Moderate levels of migration last night trickling off as a little rain started moving through and putting a damper on continued flight. Could be a good day to check your favorite patch in the Metro area. There could be a concentration of birds from the pile up that the rain can cause.
No word on the Western Wood Pewee or Willow Flycatcher yet.
Two in a row. Clear, calm, with supporting south winds. Migration is accelerating. Black-headed Grosbeaks and Orioles are on their way. Tanagers, Kingbirds and everyone’s favorites – the Empids can’t be far behind.
Another 20+ dBZ night up and down the Pacific Flyway.
Here is Paul’s archived National Radar Composite from yesterday. From the Rockies eastward migration was shut down except in a few pockets along the Gulf. With a really nice flight across the FL Straits. Hope they make it.
Badbirdz has a great update from Florida called Weather and Birds. Angel & Mariel discuss “Fallout” conditions from the perspective of the birds. Check it out, it’s worth the read even if you already know everything.
And here are the weather maps (click on any image to bring up a full gallery view)
All systems were working against north bound migrants last night. The low pressure system quickly moved through bringing quite a bit of rain and, more adversely, north winds on the back side of the low.
All adding up to a non-event. It’s looking like tonight may be more of the same. Probably without as much rain but the winds may continue out of the WNW putting a damper on large scale movement.
Here are the radar loops from last night. I added KMAX (Medford) because it is quite illustrative. We see the tail end of the Sat/Sun flight and then the beginning of last night’s flight being shut down by the approaching weather system. Had the flight had the time to build to max density and then run into that storm it would have created classic “Fall Out” conditions.
Here is Paul’s archived National Radar Composite from last night. Nice flight across the Florida Straights and partly up the state until they are met by a major system. Maybe Badbirdz will put something up on that today.
In the face of squall lines and light but variable winds migrants once again picked their way south. Confronting dicey weather inland there is the possibility of migrant concentrations where they just give up and put down for the night.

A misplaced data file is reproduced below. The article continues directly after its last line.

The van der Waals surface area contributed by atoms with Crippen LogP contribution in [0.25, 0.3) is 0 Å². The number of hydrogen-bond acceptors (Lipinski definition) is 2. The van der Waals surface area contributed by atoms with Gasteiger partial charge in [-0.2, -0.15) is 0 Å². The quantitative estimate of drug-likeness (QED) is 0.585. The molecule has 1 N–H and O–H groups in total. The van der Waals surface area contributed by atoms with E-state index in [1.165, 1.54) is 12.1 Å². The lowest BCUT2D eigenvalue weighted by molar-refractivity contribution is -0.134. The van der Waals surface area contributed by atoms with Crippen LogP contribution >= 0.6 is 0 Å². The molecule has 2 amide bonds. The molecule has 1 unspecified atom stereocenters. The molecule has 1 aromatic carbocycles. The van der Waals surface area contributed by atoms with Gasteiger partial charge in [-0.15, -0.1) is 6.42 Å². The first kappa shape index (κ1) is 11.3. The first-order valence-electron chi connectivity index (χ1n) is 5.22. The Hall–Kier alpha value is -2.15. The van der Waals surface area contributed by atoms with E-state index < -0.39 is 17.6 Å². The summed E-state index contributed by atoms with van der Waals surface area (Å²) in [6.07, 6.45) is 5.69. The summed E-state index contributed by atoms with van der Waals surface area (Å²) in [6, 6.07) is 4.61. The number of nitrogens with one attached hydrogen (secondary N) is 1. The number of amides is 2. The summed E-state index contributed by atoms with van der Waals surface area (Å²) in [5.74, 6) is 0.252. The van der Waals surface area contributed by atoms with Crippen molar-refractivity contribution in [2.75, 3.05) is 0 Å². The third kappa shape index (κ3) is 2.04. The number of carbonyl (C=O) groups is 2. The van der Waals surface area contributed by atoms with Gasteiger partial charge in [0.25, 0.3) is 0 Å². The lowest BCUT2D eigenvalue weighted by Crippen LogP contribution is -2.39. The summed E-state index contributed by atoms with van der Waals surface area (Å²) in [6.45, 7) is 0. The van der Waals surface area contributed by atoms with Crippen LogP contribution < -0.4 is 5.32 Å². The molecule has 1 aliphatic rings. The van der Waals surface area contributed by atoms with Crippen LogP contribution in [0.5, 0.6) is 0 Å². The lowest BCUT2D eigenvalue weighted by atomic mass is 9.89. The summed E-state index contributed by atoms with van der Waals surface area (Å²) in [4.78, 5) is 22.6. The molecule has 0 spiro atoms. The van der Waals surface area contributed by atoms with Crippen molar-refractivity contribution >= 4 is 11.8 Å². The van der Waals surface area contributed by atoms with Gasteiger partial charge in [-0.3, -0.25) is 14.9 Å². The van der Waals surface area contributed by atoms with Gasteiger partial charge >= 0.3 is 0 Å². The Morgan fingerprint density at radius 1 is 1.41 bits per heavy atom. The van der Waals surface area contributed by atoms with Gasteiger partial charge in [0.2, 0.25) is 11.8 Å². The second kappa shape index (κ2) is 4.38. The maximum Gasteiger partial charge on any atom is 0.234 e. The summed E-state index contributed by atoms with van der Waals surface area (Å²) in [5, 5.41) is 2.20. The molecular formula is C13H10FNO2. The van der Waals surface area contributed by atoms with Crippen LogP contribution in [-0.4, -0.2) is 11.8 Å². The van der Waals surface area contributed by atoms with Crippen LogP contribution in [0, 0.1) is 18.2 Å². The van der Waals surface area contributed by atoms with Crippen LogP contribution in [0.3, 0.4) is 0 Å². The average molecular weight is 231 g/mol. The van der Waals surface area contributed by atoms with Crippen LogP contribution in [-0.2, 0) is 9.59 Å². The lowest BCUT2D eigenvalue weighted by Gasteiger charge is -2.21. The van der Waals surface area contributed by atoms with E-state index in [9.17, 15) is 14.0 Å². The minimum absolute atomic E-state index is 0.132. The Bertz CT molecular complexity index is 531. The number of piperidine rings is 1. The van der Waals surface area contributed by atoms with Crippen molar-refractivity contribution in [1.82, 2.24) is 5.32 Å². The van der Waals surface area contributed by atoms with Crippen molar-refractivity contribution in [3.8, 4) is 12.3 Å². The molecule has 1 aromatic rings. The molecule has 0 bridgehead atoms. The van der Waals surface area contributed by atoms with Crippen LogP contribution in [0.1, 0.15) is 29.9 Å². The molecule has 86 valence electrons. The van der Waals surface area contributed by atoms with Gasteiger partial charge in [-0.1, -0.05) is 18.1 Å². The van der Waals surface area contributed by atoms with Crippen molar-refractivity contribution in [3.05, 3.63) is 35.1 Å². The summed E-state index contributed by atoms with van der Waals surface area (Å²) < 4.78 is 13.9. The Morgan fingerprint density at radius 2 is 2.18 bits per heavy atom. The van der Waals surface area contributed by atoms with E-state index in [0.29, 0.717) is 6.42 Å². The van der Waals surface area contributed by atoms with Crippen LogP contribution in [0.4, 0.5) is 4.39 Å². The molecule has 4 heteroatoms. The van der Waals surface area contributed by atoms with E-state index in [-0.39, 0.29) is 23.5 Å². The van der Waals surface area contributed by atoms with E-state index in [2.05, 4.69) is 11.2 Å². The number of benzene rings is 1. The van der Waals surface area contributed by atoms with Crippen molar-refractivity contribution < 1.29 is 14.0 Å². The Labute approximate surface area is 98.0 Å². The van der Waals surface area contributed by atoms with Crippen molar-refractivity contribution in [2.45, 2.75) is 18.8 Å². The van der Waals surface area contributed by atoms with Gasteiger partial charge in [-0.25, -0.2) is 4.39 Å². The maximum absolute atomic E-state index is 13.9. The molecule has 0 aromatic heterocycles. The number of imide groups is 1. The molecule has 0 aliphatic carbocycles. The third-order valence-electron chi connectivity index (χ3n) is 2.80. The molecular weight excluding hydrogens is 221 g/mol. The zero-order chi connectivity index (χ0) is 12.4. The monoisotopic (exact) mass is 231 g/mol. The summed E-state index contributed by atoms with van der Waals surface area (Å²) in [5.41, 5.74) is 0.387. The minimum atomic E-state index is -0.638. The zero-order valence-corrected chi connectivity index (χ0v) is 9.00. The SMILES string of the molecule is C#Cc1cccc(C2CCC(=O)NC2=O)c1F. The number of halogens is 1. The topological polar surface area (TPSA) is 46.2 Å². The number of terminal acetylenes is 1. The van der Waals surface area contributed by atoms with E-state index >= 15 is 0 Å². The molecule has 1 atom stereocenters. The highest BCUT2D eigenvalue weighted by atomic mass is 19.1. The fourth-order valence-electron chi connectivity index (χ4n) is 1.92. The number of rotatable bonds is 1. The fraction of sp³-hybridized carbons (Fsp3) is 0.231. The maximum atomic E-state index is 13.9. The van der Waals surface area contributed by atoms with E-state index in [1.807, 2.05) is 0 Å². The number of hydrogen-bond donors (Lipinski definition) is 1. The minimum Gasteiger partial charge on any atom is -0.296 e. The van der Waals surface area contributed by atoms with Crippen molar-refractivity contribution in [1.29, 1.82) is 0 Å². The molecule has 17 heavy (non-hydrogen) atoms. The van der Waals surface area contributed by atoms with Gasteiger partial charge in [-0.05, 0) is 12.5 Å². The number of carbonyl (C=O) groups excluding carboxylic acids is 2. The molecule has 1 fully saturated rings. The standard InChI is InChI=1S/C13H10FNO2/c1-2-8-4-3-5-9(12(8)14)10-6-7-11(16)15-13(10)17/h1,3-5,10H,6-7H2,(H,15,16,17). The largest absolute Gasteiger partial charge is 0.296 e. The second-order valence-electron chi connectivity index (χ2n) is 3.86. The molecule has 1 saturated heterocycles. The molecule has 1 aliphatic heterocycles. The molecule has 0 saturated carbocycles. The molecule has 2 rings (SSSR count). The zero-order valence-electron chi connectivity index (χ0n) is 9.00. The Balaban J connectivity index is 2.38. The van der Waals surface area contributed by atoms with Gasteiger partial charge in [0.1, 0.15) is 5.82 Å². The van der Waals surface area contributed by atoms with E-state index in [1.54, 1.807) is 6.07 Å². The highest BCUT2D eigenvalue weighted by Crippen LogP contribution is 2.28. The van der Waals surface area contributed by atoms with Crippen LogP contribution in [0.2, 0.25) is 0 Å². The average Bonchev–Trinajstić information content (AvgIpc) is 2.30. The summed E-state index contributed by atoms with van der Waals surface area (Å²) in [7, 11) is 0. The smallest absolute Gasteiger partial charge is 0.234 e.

Moderate to heavy migration can be seen along the Washington coast – Gray’s Harbor could be smoking today.
The Jet Stream has dissipated the low i was watching and it will probably clear the area and spin up a high pressure ridge behind it. That will bring in some northerly winds, clear the skies and grease the skids for southbound flights.
Migration started out heavy but only lasted the first hour or so as birds left the area. Throughout the rest of the night densities dropped to moderate levels. Strong flight offshore again last night which can be seen in the Regional Composite.
As the low was pushed to the north our high pressure ridge shifted a bit south to accommodate. We had light and variable north winds which really didn’t deter our avian companions. The drop in density is probably just a lull, but there are plenty of birds headed our way.
Nationally, a storm line across the Great Plains kept the Central Flyway shut down. Continuance migration behind the squall line can be seen and fallout conditions will exist along the leading edge. The Mississippi Flyway was open from Texas north and the Mississippi and Ohio river valleys were packed with birds. The Gulf coast from Texas to Mississippi was the hot spot again and there are localized storm cells that may cause local fallout conditions. The Atlantic Flyway was active only in localized parts of New England. By regional standards the Pacific Flyway was quite active.
It’s as close as we ever get to actual fallout conditions here in Portland. I don’t have the full report images yet but will post them later.
Take a look at the static Base Velocity plot from 9:04 PM PDT (04:04 UTC) last night. The blue stippling to the south of our area are migrants headed north. That big solid yellow mass they are running into is the rain cells that have moved in over night. As the birds hit this road block they will put down and look for shelter. This continued for an extended period so we have a pile up of birds in the area.
It’s still on the early side of migration so diversity will probably be limited but the numbers of birds should be quite high – relatively. It will also increase the odds of detecting the vanguards of later migrants by concentrating them instead of having them disperse across the landscape.
Lest i create the wrong impression here — this is not High Island on the Texas Coast folks. This is one tiny patch on the Pacific Flyway. The birds that are putting down in our area tonight haven’t been in the air for 18 hours like trans-gulf migrants have. Our “fallouts” are matters of inconvenience rather than necessity. But it is an event none-the-less and i am going to my tiny patch for a look-see early this morning.